M. Ashraf Haidari
Reporting out of Afghanistan is decidedly downbeat these days, intimating that the United States is entangled in an unwinnable war.
The focus tends to be on what is not working in the country. This is perhaps understandable given that foreign correspondents often cover violence, death, and destruction in Afghanistan. But they aren't seeing, for a variety of reasons, what is working.
The skewed content of news reports and commentaries is bolstering the Taliban's anti-government war propaganda. It is also adding fuel to a political blame-game among key stakeholders, who must work together as partners to address Afghanistan's multidimensional problems. For example, loud and public criticism of corruption within the Afghan government is counterproductive. It only pits the international community against Afghan leaders, preventing both sides from actually addressing the problem. The challenges posed by corruption must first be contextually defined, or else it will remain a buzzword -- used and abused by anyone wanting to vent frustration and shift blame to the Afghan government.
On the Afghan side, corruption is a systemic problem of weak governance due to a lack of international investment in building checks and balances into nascent Afghan political institutions. Without capacity and resources, Afghan state institutions are going to continue having difficulty in ensuring security, the rule of law, social protection, and a sound economic environment.
On the international side, donors have wasted tens of billions of dollars to prop up parallel structures for unsustainable service delivery in Afghanistan. Audits authorized by the US Congress and other oversight bodies of the donor community show that a significant amount of funds is improperly allocated because of a dependency on a tangled web of private contractors and multiple sub-contractors. The continued channeling of aid resources through such parallel structures undermines the very Afghan state institutions that international agencies profess to be trying to help.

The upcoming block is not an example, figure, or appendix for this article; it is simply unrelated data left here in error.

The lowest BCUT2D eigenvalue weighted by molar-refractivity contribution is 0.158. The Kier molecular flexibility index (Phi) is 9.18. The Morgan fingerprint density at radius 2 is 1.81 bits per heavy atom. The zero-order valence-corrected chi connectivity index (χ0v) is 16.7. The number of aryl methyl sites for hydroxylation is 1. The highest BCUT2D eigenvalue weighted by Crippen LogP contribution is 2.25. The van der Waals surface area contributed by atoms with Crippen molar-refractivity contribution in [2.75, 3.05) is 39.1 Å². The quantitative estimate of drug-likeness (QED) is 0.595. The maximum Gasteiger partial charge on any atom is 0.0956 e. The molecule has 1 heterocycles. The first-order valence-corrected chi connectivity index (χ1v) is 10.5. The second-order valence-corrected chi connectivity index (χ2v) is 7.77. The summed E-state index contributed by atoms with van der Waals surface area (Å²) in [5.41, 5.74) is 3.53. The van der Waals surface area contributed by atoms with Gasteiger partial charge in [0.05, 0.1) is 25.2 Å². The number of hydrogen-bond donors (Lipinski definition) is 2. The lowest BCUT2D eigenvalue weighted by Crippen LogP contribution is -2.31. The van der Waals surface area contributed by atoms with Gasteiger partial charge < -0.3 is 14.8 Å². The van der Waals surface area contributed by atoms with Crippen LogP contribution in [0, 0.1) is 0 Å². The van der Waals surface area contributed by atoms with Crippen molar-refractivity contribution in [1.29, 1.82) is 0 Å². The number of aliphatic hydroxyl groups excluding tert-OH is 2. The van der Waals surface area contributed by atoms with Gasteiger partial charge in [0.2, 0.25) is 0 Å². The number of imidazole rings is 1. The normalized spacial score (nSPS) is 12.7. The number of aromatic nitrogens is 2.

Public opinion, both in Afghanistan and in donor countries, is easily misled when all people read in the papers or watch on television is a heavy dose of sensationally negative news about every aspect of international engagement in Afghanistan. Afghans are gradually led to believe in conspiracy theories, asking why the best armed and equipped forces of more than 40 countries have failed to contain insurgents. Meanwhile, taxpayers in donor countries tend to question whether their respective governments are spending public funds wisely on the war effort, given the perception that there has been little progress in Afghanistan in the past decade.
It is the Taliban and the radical movement's supporters in the region that stand to gain from a continued miscommunication of facts and the mismanagement of expectations in Afghanistan.
Despite the current perceptions, all is not lost in Afghanistan for the forces favoring democratization. It must be acknowledged that Afghanistan is very much a work in progress. The country has traveled a great distance over the past 10 years, but it still has a long way to go in order to consolidate reconstruction gains.
Once the status of Afghanistan as a work in progress is accepted, genuine efforts must be made to learn from the mistakes of the past 10 years. Afghans should be empowered to grow a productive economy. And when this process slowly takes off, the resilience and enterprising genius of the Afghan people will help deliver their country from its past miseries. In particular, economic development should help to incrementally diminish corruption.
Finally, the international community must renew its commitment to dealing with the root causes of the Taliban insurgency. In particular, key actors in the international system, led by the United States, must pursue a collective long-term policy of helping Pakistan end institutional support for extremism and terrorism in the region. When this genuinely happens, Afghanistan will automatically be secure and soon on its way towards full integration with the community of democratized states.
Originally published by EurasiaNet.org
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